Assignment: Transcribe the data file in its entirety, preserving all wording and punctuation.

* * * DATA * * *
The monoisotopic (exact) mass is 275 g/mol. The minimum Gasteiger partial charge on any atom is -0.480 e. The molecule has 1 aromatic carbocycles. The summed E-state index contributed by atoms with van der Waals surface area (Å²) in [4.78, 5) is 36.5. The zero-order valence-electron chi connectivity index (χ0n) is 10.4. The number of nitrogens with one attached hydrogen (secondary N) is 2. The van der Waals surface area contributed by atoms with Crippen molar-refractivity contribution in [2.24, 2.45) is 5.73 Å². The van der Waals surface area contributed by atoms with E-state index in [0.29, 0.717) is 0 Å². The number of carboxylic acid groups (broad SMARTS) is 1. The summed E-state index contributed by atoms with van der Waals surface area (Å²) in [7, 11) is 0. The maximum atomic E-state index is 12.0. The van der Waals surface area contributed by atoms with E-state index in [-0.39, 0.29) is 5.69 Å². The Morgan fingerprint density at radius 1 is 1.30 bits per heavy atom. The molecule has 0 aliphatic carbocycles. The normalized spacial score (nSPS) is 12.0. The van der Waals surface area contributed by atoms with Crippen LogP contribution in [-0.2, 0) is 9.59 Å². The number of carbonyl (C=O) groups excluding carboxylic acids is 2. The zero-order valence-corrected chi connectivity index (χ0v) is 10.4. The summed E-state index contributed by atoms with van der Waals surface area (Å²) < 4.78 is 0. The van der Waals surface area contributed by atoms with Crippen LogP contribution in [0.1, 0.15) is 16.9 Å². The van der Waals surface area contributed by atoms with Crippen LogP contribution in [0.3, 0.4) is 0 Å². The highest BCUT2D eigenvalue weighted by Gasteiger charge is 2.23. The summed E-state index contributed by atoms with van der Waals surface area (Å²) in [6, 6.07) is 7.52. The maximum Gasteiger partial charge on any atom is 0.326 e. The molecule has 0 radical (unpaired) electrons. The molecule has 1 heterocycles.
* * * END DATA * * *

The monoisotopic (exact) mass is 275 g/mol. The minimum Gasteiger partial charge on any atom is -0.480 e. The molecule has 1 aromatic carbocycles. The summed E-state index contributed by atoms with van der Waals surface area (Å²) in [4.78, 5) is 36.5. The zero-order valence-electron chi connectivity index (χ0n) is 10.4. The number of nitrogens with one attached hydrogen (secondary N) is 2. The van der Waals surface area contributed by atoms with Crippen molar-refractivity contribution in [2.24, 2.45) is 5.73 Å². The van der Waals surface area contributed by atoms with E-state index in [0.29, 0.717) is 0 Å². The number of carboxylic acid groups (broad SMARTS) is 1. The summed E-state index contributed by atoms with van der Waals surface area (Å²) in [7, 11) is 0. The maximum atomic E-state index is 12.0. The van der Waals surface area contributed by atoms with E-state index in [-0.39, 0.29) is 5.69 Å². The Morgan fingerprint density at radius 1 is 1.30 bits per heavy atom. The molecule has 0 aliphatic carbocycles. The normalized spacial score (nSPS) is 12.0. The van der Waals surface area contributed by atoms with Crippen LogP contribution in [-0.2, 0) is 9.59 Å². The number of carbonyl (C=O) groups excluding carboxylic acids is 2. The zero-order valence-corrected chi connectivity index (χ0v) is 10.4. The summed E-state index contributed by atoms with van der Waals surface area (Å²) < 4.78 is 0. The van der Waals surface area contributed by atoms with Crippen LogP contribution in [0.1, 0.15) is 16.9 Å². The van der Waals surface area contributed by atoms with Crippen LogP contribution in [0.3, 0.4) is 0 Å². The highest BCUT2D eigenvalue weighted by Gasteiger charge is 2.23. The summed E-state index contributed by atoms with van der Waals surface area (Å²) in [6, 6.07) is 7.52. The maximum Gasteiger partial charge on any atom is 0.326 e. The molecule has 0 radical (unpaired) electrons. The molecule has 1 heterocycles.